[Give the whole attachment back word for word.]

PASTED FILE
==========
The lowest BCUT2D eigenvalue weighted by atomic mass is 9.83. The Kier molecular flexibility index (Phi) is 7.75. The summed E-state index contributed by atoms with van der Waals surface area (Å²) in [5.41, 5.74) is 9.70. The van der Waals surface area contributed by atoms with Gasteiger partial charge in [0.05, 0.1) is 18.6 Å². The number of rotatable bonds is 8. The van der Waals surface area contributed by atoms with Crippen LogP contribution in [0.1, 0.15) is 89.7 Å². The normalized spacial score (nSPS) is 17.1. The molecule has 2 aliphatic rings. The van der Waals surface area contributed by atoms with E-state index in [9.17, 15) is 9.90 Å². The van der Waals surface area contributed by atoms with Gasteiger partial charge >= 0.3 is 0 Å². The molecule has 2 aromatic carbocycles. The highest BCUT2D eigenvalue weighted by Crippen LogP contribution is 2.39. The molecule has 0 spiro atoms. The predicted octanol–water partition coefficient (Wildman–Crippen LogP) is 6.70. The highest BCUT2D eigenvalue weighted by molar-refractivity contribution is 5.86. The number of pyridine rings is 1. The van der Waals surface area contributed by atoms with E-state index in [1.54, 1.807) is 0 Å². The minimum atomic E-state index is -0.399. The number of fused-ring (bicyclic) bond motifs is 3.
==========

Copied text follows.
The lowest BCUT2D eigenvalue weighted by atomic mass is 9.83. The Kier molecular flexibility index (Phi) is 7.75. The summed E-state index contributed by atoms with van der Waals surface area (Å²) in [5.41, 5.74) is 9.70. The van der Waals surface area contributed by atoms with Gasteiger partial charge in [0.05, 0.1) is 18.6 Å². The number of rotatable bonds is 8. The van der Waals surface area contributed by atoms with Crippen LogP contribution in [0.1, 0.15) is 89.7 Å². The normalized spacial score (nSPS) is 17.1. The molecule has 2 aliphatic rings. The van der Waals surface area contributed by atoms with E-state index in [9.17, 15) is 9.90 Å². The van der Waals surface area contributed by atoms with Gasteiger partial charge >= 0.3 is 0 Å². The molecule has 2 aromatic carbocycles. The highest BCUT2D eigenvalue weighted by Crippen LogP contribution is 2.39. The molecule has 0 spiro atoms. The predicted octanol–water partition coefficient (Wildman–Crippen LogP) is 6.70. The highest BCUT2D eigenvalue weighted by molar-refractivity contribution is 5.86. The number of pyridine rings is 1. The van der Waals surface area contributed by atoms with E-state index in [1.54, 1.807) is 0 Å². The minimum atomic E-state index is -0.399. The number of fused-ring (bicyclic) bond motifs is 3.